|Message: Re: Detection of optical photons||Not Logged In (login)|
Click on the Forum title, e.g. on the "Forums by Category" page, to read a sequence of postings to the Forum and its threads all in one page. If you are only interested in one thread or the thread following a specific posting, click the thread or the posting, which takes you to a smaller page, which contains only the part you are interested in and may be easier to navigate.
Messages are "chained" if there are only replies at the first level, i.e. 1/1.html, 1/1/1.html etc. In case of "chained" messages the message number is replaced by the icon and there is no indentation.
Inline: Display the subject line only or also the text of the posting(s); for the choice "All" the "Outline" choices are switched off.
|1||0||1||no text / full text of posting|
|2||1||All||text for level 1 only / text for All postings|
Outline: Choose the depth of the posting thread, successive toggle controls provide increasing detail.
|1||2||1||2 levels / 1 level (original posting)|
|2||3||2||3 levels / 2 levels|
|3||3||All||3 levels / all levels (all postings)|
> I am confused about how to detect optical photons in Geant4. I have a > detector physical volume with a refractive index attached to it. I > define a Logical border surface of type dielectric_metal between the > detector physical volume and the world physical volume, and attach an > efficiency (1.0) and reflectivity(0.0) to it. By my understanding, I > should see no photons "go through" this surface, since all of them would > be either reflected or absorbed/detected.
I agree. I suggest you try and follow, if you are not already, the exact code in the /examples/extended/optical/LXe:
> However, I see nearly all of > my photons go right through this border surface, into the detector
A border-surface is an 'ordered surface' so the order of the two physical volumes in the definition matters. If you only provide one of the two possible sequences then the surface for the reverse direction is not defined, hence photons can go in.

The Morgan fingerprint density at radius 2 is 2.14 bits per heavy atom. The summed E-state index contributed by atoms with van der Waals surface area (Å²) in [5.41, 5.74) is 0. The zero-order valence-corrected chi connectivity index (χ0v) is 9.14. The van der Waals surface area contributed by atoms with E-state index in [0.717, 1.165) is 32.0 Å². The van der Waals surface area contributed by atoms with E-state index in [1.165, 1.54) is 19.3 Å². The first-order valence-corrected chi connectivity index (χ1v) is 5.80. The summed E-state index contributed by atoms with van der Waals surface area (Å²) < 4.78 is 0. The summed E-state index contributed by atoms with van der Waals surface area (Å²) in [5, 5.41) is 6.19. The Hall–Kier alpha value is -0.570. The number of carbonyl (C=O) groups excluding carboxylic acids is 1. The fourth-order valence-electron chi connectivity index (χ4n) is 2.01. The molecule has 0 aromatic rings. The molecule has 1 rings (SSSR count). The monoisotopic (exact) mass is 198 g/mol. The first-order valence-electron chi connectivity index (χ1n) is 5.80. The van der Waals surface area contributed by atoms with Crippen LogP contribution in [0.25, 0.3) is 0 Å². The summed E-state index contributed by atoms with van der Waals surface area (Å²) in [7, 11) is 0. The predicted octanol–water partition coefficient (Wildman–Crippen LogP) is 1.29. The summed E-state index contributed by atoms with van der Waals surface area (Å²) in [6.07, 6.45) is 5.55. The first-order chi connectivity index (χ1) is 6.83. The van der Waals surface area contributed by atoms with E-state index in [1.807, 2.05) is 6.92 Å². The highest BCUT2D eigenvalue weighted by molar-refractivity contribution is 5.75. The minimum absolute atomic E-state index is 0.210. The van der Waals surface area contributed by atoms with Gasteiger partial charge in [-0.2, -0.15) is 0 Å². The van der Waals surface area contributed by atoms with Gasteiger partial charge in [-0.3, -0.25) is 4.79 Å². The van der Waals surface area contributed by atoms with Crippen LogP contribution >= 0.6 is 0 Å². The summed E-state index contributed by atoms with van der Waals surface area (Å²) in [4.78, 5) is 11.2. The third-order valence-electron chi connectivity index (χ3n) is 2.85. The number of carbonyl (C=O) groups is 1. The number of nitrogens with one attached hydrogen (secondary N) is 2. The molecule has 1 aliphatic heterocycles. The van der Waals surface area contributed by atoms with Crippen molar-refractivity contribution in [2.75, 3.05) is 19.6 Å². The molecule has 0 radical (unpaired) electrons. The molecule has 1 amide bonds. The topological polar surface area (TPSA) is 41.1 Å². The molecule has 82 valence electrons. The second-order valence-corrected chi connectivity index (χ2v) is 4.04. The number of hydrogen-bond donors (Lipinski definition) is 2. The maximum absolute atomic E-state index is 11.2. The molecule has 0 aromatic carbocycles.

> volume and out again to the world volume.
Now, they shouldn't be going out if you did your definition correctly.
> Also, is my approach to detect optical photons correct?
I think you are following the LXe example, and if you make no mistakes then your approach of 'detecting' optical photons is correct.
> My goal is to count how many photons hit the detector and get the energy > they deposit (according to my detector efficiency).
No, the only measure of energy deposition in your detector (by the primary ionizing particle) is the number of photons you count. Their sum energy has nothing to do with the original energy deposition. The documentation is very adamant about that and explains why, so are several posts on this forum.
> So my intention is > to use the referred dielectric_metal surface and define my detector as a > sensitive volume so that I can go into the G4SteppingAction and call > ProcessHits in case the boundary status is "Detection" and manually > generate a hit. Is this the simplest approach, or am I > over-complicating?
Yes, this is the recommended way. Optical photons are not like other particles that actually leave energy inside a sensitive volume. Therefore the usual way of tallying 'hits' in G4 does not work for them.
> (side question: why can't photons "go through" the > sensitive detector like other massive particles (as stated in the LXe > example)?).
Yes, they "go through" but in most cases they are tracked with a single step and they do not deposit energy. To think of it, you could probably write a SD class that ProcessHits based on the PreStepPoint being in the volume of interest - but that assumes that optical photons in fact do only a single step in the volume. It is best to follow the LXe example.
I am confident that you'll sort out where your code still differs from the LXe example.